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A New Vision for Waterfowl

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DU’s next highest priority conservation regions, those ranked Level 1B, include North America’s three most important waterfowl wintering grounds: the Central Valley of California, Mississippi Alluvial Valley (MAV), and Gulf Coast. While these areas also support significant breeding populations of some waterfowl species (wood ducks in the MAV, mottled ducks on the Gulf Coast, and mallards in the Central Valley), DU’s primary objective in these regions is conserving wintering habitat.

DU’s Level 2A priority areas include the Great Lakes/St. Lawrence region of Canada and the Great Basin and Great Lakes regions of the United States. DU’s conservation work in these areas focuses on protecting and restoring wetlands and associated upland habitats for breeding, staging, and migrating waterfowl. DU’s Level 2B priority areas are the Mid-Atlantic Coast, Pacific Northwest, and southern Great Plains of the United States and the Pacific Coast of Canada. DU’s conservation objectives in these areas include restoring and protecting wetlands and upland feeding habitat for migrating and wintering waterfowl.

Elsewhere, in Level 3 and 4 priority regions, DU’s conservation work is generally restricted to specific habitat projects with high value to waterfowl populations. Good examples of these priority areas include Missouri’s Confluence Floodplain, Alaska’s Yukon-Kuskokwim Delta, Mexico’s Pacific Coast, and key estuaries and watersheds in the Atlantic Flyway. While DU will invest most of its resources in these high priority areas, DU will continue to actively conserve waterfowl habitat in all states and provinces across the United States, Canada, and Mexico.

Science and Public Policy

Science provides the foundation for all of Ducks Unlimited’s conservation work and is ultimately the basis for DU’s credibility as the world leader in wetlands and waterfowl conservation. Extensive research has helped DU refine its conservation work on the prairies and in many other priority areas, ensuring that DU’s resources are being used effectively and efficiently. Given the scope and complexity of the challenges facing waterfowl and their habitats, however, DU recognizes that it must increase both its scientific capacity (staffing and funding) and capability (technology and expertise) now to support and direct its conservation work in the future.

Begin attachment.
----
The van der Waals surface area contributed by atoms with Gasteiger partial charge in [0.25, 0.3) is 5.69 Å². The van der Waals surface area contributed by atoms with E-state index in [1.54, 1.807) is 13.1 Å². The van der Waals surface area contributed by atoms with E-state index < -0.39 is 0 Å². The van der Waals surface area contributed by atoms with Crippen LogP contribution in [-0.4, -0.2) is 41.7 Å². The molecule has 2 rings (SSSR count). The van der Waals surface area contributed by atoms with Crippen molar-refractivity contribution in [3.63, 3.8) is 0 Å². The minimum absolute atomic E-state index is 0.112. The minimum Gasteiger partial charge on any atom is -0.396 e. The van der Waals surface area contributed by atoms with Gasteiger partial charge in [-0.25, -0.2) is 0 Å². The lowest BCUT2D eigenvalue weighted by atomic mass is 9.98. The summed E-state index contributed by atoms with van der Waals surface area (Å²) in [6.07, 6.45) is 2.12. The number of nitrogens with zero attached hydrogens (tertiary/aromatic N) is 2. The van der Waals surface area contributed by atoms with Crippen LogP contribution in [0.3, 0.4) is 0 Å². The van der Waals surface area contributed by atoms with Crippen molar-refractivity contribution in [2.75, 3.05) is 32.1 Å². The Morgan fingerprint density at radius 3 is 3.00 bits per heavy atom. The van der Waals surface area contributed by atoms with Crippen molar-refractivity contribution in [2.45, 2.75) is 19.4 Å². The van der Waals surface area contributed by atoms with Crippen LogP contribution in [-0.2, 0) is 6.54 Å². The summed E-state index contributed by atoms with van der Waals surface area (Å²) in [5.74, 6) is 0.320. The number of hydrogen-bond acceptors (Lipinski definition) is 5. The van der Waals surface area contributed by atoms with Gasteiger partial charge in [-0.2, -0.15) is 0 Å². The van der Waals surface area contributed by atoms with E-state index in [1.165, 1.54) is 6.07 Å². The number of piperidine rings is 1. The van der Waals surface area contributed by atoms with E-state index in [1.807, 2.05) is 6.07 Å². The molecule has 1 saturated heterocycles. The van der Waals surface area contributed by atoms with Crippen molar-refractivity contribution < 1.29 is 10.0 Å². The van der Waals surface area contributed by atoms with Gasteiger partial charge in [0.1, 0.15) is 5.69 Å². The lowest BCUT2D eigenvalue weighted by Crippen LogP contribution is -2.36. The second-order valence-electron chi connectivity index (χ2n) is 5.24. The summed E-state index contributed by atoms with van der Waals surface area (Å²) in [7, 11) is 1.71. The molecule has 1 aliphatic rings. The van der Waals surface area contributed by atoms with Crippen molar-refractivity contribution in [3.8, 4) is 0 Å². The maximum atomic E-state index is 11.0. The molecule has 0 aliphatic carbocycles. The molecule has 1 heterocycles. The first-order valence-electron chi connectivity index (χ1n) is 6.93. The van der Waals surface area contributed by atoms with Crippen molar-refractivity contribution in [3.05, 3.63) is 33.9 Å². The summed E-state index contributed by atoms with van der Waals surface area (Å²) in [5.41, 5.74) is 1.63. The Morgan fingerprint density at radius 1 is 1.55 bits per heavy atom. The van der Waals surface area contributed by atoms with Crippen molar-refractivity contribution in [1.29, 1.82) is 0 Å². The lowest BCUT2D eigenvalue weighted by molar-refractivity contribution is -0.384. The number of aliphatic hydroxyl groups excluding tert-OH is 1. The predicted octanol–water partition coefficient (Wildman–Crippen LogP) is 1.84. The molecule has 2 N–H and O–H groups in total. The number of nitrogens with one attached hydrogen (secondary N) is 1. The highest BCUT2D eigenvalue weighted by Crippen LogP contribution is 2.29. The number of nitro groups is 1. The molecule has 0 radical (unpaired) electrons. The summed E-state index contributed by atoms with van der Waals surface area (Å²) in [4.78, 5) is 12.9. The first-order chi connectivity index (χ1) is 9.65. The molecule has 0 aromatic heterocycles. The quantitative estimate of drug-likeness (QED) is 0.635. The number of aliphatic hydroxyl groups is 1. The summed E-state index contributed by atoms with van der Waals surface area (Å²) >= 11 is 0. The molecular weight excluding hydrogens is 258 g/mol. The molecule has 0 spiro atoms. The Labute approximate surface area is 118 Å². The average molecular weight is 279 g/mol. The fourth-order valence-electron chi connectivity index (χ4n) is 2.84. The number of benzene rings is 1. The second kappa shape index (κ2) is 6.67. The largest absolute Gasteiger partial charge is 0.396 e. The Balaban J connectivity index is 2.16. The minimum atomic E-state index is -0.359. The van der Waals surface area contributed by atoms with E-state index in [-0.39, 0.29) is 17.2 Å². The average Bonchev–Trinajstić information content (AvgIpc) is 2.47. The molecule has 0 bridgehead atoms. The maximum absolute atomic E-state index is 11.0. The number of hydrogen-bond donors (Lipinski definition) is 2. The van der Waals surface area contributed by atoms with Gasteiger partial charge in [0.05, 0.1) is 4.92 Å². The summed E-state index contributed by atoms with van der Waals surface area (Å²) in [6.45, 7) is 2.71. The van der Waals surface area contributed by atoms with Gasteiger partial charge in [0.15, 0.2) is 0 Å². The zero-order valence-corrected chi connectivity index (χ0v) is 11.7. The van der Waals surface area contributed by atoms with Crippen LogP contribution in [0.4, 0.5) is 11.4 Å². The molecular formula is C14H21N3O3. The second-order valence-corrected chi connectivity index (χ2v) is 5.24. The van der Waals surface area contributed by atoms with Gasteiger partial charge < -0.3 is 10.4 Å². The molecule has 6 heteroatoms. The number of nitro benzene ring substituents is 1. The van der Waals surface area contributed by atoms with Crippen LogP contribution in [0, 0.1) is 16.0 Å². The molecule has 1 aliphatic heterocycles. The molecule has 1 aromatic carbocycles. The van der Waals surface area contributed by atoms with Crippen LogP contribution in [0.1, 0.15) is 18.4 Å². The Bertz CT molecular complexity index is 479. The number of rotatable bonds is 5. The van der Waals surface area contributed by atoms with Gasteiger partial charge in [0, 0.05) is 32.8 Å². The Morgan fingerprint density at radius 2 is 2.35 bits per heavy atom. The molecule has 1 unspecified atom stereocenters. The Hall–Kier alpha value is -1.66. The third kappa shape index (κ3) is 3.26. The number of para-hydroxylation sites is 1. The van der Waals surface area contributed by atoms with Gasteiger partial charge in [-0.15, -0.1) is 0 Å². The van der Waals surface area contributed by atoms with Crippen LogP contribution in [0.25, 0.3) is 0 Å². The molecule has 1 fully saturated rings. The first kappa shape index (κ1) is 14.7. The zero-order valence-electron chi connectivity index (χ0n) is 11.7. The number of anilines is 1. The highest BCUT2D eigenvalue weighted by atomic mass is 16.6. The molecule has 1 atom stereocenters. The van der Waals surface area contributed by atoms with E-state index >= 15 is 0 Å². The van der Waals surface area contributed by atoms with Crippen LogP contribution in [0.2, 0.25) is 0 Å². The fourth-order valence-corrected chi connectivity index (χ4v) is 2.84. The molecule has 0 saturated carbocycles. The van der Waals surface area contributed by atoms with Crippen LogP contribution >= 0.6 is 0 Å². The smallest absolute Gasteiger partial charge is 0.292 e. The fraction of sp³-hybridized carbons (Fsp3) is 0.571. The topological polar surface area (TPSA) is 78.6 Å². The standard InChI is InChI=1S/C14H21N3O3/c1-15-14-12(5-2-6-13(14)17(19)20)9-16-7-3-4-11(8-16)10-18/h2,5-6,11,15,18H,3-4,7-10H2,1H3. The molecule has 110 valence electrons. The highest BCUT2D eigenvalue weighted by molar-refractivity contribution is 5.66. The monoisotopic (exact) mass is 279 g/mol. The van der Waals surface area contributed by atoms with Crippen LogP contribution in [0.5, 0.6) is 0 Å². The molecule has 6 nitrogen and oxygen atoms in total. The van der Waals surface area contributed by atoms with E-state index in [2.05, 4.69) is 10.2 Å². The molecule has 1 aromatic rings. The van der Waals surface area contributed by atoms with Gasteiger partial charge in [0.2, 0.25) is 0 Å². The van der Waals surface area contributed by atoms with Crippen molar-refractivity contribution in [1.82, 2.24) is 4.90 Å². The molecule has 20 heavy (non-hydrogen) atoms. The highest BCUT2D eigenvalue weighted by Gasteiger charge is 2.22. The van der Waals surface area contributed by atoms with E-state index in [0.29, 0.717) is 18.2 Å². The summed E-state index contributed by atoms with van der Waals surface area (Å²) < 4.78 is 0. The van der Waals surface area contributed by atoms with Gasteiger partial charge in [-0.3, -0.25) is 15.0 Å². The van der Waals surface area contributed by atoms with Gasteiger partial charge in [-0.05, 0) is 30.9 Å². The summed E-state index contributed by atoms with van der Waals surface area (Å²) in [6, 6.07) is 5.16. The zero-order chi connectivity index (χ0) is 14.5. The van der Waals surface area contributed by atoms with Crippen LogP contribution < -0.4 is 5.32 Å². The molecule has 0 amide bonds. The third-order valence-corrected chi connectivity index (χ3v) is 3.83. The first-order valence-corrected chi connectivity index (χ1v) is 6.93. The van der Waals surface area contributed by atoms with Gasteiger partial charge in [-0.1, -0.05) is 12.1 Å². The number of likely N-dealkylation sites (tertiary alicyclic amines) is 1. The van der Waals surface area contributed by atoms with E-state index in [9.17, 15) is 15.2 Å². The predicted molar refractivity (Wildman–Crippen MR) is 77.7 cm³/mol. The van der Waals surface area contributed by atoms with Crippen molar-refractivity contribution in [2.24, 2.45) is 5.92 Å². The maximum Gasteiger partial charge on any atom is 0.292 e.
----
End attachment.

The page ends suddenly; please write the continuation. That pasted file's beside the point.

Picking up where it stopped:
“Achieving our vision will require going beyond our traditional focus on waterfowl and wetland science, agricultural science, and other fields traditionally linked to waterfowl habitat conservation,” says Dr. Alan Wentz, DU’s senior group manager of conservation and communications. “The threats and risks to waterfowl habitat and populations are increasingly complex and diverse, and our response must be to gather, analyze, and understand information that enables us to counter the threats and risks with effective conservation policy and direct programs. Although progress is being made, greater investment in science is necessary if DU is to have the tools and information needed to guide waterfowl conservation at a continental level.”

As demand for land, water, and other natural resources increases, the future of waterfowl will depend more than ever on people who support conservation of the birds’ habitat. “DU is greatly increasing its investment in sociological research to better understand the attitudes and expectations of DU members, landowners, other partners, and the public,” Wentz says. “We must be sure that we have broad support for the kinds of conservation programs that will be effective.”

Increasing DU’s scientific horsepower will also help DU promote public policies of vital importance to waterfowl. Some of DU’s biggest successes have resulted from influencing policymakers and conservation partners with solid science. This includes data on wetland and waterfowl ecology; the economic benefits of conservation policies; and the demographics, attitudes, and behavior of sportsmen and other constituencies.

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